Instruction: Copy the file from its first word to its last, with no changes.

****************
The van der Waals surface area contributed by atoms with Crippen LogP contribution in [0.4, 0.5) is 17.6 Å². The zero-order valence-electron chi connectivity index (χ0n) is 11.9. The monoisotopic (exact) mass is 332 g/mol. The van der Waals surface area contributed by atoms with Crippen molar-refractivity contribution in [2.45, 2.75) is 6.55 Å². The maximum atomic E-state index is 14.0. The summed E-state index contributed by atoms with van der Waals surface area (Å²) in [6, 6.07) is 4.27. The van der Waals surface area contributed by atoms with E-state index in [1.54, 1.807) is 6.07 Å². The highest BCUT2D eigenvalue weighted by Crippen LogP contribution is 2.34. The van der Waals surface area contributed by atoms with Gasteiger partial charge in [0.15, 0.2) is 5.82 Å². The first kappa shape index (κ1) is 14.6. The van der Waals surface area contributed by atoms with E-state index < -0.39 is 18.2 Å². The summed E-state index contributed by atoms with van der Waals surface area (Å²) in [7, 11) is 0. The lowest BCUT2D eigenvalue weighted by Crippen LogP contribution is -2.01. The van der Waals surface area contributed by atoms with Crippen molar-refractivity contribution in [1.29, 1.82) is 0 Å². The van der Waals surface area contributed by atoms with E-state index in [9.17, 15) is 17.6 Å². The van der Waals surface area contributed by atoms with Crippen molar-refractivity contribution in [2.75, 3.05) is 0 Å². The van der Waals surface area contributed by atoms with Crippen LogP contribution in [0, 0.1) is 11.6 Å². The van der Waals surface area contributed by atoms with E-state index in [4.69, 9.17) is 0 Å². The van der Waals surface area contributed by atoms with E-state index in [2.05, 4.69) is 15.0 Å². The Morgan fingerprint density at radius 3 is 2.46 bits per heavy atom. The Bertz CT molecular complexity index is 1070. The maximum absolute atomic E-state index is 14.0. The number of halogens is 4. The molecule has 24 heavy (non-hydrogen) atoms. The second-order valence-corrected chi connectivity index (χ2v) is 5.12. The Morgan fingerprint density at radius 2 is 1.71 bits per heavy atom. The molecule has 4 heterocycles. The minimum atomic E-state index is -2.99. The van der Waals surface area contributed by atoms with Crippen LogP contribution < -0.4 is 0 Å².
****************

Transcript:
The van der Waals surface area contributed by atoms with Crippen LogP contribution in [0.4, 0.5) is 17.6 Å². The zero-order valence-electron chi connectivity index (χ0n) is 11.9. The monoisotopic (exact) mass is 332 g/mol. The van der Waals surface area contributed by atoms with Crippen molar-refractivity contribution in [2.45, 2.75) is 6.55 Å². The maximum atomic E-state index is 14.0. The summed E-state index contributed by atoms with van der Waals surface area (Å²) in [6, 6.07) is 4.27. The van der Waals surface area contributed by atoms with E-state index in [1.54, 1.807) is 6.07 Å². The highest BCUT2D eigenvalue weighted by Crippen LogP contribution is 2.34. The van der Waals surface area contributed by atoms with Gasteiger partial charge in [0.15, 0.2) is 5.82 Å². The first kappa shape index (κ1) is 14.6. The van der Waals surface area contributed by atoms with E-state index < -0.39 is 18.2 Å². The summed E-state index contributed by atoms with van der Waals surface area (Å²) in [7, 11) is 0. The lowest BCUT2D eigenvalue weighted by Crippen LogP contribution is -2.01. The van der Waals surface area contributed by atoms with Crippen molar-refractivity contribution in [1.29, 1.82) is 0 Å². The van der Waals surface area contributed by atoms with E-state index in [9.17, 15) is 17.6 Å². The van der Waals surface area contributed by atoms with Crippen molar-refractivity contribution in [2.75, 3.05) is 0 Å². The van der Waals surface area contributed by atoms with Crippen LogP contribution in [0, 0.1) is 11.6 Å². The van der Waals surface area contributed by atoms with E-state index in [4.69, 9.17) is 0 Å². The van der Waals surface area contributed by atoms with E-state index in [2.05, 4.69) is 15.0 Å². The Morgan fingerprint density at radius 3 is 2.46 bits per heavy atom. The Bertz CT molecular complexity index is 1070. The maximum absolute atomic E-state index is 14.0. The number of halogens is 4. The molecule has 24 heavy (non-hydrogen) atoms. The second-order valence-corrected chi connectivity index (χ2v) is 5.12. The Morgan fingerprint density at radius 2 is 1.71 bits per heavy atom. The molecule has 4 heterocycles. The minimum atomic E-state index is -2.99. The van der Waals surface area contributed by atoms with Crippen LogP contribution < -0.4 is 0 Å².